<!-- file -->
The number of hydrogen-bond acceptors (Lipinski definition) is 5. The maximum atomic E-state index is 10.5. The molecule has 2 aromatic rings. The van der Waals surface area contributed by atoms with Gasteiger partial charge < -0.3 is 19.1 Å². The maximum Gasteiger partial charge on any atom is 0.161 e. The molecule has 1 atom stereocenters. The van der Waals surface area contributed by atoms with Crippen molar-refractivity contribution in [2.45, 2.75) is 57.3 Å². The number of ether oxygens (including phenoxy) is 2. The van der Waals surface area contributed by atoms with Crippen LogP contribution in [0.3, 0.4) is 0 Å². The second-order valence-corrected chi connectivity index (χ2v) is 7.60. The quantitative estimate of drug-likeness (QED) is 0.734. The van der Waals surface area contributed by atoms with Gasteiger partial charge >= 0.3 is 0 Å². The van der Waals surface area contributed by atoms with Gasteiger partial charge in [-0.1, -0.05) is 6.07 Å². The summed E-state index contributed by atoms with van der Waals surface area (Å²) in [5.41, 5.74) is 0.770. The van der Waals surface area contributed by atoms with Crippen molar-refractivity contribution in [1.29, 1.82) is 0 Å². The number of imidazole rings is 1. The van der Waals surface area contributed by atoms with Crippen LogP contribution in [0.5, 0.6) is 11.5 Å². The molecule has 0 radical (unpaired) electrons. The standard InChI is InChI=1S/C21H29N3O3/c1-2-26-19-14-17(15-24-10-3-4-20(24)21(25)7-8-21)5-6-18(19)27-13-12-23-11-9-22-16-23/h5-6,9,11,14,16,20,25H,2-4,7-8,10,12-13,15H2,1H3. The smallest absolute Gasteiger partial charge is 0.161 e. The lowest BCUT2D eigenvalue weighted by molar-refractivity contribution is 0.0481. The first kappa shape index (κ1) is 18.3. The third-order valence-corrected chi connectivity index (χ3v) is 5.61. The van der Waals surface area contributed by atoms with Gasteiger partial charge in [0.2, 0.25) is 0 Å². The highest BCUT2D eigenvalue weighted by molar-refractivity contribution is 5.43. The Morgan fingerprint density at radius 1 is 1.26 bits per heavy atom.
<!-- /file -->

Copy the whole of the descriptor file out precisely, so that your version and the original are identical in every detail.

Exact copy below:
The number of hydrogen-bond acceptors (Lipinski definition) is 5. The maximum atomic E-state index is 10.5. The molecule has 2 aromatic rings. The van der Waals surface area contributed by atoms with Gasteiger partial charge < -0.3 is 19.1 Å². The maximum Gasteiger partial charge on any atom is 0.161 e. The molecule has 1 atom stereocenters. The van der Waals surface area contributed by atoms with Crippen molar-refractivity contribution in [2.45, 2.75) is 57.3 Å². The number of ether oxygens (including phenoxy) is 2. The van der Waals surface area contributed by atoms with Crippen LogP contribution in [0.3, 0.4) is 0 Å². The second-order valence-corrected chi connectivity index (χ2v) is 7.60. The quantitative estimate of drug-likeness (QED) is 0.734. The van der Waals surface area contributed by atoms with Gasteiger partial charge >= 0.3 is 0 Å². The van der Waals surface area contributed by atoms with Gasteiger partial charge in [-0.1, -0.05) is 6.07 Å². The summed E-state index contributed by atoms with van der Waals surface area (Å²) in [5.41, 5.74) is 0.770. The van der Waals surface area contributed by atoms with Crippen molar-refractivity contribution in [1.29, 1.82) is 0 Å². The number of imidazole rings is 1. The van der Waals surface area contributed by atoms with Crippen LogP contribution in [0.5, 0.6) is 11.5 Å². The molecule has 0 radical (unpaired) electrons. The standard InChI is InChI=1S/C21H29N3O3/c1-2-26-19-14-17(15-24-10-3-4-20(24)21(25)7-8-21)5-6-18(19)27-13-12-23-11-9-22-16-23/h5-6,9,11,14,16,20,25H,2-4,7-8,10,12-13,15H2,1H3. The smallest absolute Gasteiger partial charge is 0.161 e. The lowest BCUT2D eigenvalue weighted by molar-refractivity contribution is 0.0481. The first kappa shape index (κ1) is 18.3. The third-order valence-corrected chi connectivity index (χ3v) is 5.61. The van der Waals surface area contributed by atoms with Gasteiger partial charge in [0.2, 0.25) is 0 Å². The highest BCUT2D eigenvalue weighted by molar-refractivity contribution is 5.43. The Morgan fingerprint density at radius 1 is 1.26 bits per heavy atom.